Overcome Cultural and Linguistic Barriers. Improve Effectiveness
This is a free supplement to the master edition of Ameri$peak published by Succeed in America and available at http://www.succeedinamerica.com/products/
Be able to recognize and understand these words and expressions. However, use them with caution – many of them are inappropriate in formal situations (although may sound natural when used by native speakers).
As in most parts of the world, language in the US is constantly evolving. This is especially true regarding conversational language in the business environment. In order to keep up with the changes, we have created this link dedicated to frequent updates and additions of words, expressions and concepts in step with an ever-evolving business environment.
We encourage you, the reader, to give us your input. If you learned a new word or expression, not reflected in the mini-dictionary, found a mistake or misprint or have any comments, please e-mail us at nv@SucceedinAmerica.com.
Add up to: to result in; amount to
Bear hug: a rigorous, emotional embrace which signifies a greeting (the individuals’ hands embrace each other and upper parts of the body come in close contact for a second or two)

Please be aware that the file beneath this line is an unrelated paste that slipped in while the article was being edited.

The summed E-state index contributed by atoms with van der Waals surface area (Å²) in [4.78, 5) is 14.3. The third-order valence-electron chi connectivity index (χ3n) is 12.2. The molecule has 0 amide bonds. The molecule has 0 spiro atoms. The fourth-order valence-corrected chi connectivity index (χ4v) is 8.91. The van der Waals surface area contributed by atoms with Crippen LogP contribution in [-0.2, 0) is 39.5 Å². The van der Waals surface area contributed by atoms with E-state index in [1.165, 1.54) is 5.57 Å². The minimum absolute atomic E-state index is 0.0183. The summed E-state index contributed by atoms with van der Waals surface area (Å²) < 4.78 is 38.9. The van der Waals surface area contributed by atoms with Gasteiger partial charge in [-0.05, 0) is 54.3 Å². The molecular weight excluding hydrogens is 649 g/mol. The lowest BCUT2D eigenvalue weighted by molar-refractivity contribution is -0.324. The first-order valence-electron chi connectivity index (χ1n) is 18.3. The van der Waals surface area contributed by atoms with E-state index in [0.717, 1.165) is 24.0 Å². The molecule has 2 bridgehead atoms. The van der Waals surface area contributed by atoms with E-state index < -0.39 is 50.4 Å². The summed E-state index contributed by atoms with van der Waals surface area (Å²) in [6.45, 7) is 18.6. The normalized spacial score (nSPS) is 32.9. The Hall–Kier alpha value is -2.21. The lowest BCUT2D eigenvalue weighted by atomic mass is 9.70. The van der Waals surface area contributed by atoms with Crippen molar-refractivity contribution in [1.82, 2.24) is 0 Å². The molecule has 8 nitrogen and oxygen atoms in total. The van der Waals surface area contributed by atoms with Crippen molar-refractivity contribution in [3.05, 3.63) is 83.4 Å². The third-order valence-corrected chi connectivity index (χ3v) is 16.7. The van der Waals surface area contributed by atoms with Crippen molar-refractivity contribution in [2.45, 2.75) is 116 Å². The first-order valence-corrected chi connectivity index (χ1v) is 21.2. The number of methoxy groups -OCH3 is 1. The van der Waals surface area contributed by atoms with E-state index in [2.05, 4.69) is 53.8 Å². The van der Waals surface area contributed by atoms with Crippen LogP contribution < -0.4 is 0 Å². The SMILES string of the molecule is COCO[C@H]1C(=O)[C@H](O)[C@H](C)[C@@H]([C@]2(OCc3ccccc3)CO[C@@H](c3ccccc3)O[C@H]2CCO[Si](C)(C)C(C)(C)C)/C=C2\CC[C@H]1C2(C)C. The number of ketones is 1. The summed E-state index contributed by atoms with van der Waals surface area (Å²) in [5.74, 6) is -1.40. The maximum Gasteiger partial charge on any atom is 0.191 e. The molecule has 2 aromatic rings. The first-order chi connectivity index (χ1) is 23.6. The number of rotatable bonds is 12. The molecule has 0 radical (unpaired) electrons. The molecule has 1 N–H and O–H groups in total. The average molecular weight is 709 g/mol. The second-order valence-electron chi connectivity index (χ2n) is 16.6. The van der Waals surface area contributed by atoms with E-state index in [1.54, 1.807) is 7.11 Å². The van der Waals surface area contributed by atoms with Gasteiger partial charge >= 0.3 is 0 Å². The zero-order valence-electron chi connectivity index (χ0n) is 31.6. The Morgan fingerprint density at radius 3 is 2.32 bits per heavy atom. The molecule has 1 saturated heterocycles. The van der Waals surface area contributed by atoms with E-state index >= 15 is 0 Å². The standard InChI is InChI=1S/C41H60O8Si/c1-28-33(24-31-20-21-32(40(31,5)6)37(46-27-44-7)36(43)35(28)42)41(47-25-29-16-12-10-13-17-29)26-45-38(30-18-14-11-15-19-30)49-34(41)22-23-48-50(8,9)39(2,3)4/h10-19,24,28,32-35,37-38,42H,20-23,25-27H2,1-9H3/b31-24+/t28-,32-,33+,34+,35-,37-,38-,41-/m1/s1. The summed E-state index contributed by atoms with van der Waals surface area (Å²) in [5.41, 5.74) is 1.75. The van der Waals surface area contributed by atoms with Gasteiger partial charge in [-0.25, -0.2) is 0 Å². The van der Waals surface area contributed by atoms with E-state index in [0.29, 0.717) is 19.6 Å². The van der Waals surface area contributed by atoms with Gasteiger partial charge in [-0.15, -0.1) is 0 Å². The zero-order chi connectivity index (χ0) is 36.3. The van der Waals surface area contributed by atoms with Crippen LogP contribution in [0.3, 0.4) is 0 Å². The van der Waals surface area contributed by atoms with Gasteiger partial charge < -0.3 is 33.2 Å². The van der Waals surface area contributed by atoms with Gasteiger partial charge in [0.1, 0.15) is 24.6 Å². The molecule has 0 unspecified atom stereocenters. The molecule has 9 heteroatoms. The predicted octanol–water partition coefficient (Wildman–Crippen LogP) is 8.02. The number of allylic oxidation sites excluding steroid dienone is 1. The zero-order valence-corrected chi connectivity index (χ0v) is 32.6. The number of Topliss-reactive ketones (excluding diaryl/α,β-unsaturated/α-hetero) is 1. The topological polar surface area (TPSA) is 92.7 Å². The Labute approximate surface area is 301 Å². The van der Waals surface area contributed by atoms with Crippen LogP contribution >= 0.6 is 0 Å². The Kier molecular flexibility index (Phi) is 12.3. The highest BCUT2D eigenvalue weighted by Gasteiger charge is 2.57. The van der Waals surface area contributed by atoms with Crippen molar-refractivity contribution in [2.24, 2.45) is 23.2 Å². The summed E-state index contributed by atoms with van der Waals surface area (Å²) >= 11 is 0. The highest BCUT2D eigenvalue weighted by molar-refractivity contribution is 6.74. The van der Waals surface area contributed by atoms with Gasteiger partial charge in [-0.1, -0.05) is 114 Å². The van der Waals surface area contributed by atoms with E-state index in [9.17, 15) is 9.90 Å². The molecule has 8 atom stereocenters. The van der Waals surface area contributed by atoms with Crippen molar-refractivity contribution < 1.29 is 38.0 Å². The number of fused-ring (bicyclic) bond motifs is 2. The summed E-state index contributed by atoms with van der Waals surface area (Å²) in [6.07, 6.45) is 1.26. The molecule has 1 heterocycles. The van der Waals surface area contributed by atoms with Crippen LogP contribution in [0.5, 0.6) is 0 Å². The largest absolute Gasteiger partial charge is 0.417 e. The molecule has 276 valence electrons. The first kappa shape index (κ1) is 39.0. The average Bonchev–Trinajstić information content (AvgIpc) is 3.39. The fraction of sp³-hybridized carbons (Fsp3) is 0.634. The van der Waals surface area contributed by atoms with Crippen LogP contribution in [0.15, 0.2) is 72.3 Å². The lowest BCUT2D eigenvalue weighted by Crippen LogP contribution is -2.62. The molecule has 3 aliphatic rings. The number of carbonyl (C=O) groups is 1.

Be into something: enjoy doing something
Bent out of shape: become upset
Bite off more than you can handle: take on more responsibility than you can handle
Blow a fuse: lose your temper
Blow (one’s) top: get mad, start yelling
Blown away: greatly impressed
BTW: by the way
Come up for air: take a break
Fuzzy: unclear [your memory of the transaction gets a little fuzzy]
Game plan: plan
Get kick out of: enjoy
Give somebody a leg up: give an advantage
Has deep pockets: has a good source of money
Head-on: directly, with determination to win [He approached the problem head-on]
Keep your cool: remain calm
Kettle: a fine kettle of fish: a difficult, troubling predicament or situation
Laid-back: calm and relaxed
My bad!: my mistake! I am at fault.
MSRP: Manufacturer’s suggested retail price (acronym)
Paint oneself in a corner: create a problem with no apparent solution
Put somebody down: to produce a critical damaging action or remark
Put on: try to fool someone
Put out: reveal, make public, disclose
(to) railroad: to force somebody to do something in
(to) rob Peter to pay Paul
R.S.V.P.: stands for a French phrase “Respondez S’il Vous Plait” which means “please reply”. It means that a person sending an invitation would like you to reply if you will attend the event
Shift gears: (to) change the subject or strategy
Sleep on it: don’t rush to judgement, take time to make a decision
(tail) Wag the dog: a small, usually insignificant, item causes a large function to change
Work the room: (to) network with everybody in the room
To walk on water: to be supreme
You bet! - Yes!
Zero in on (to) aim at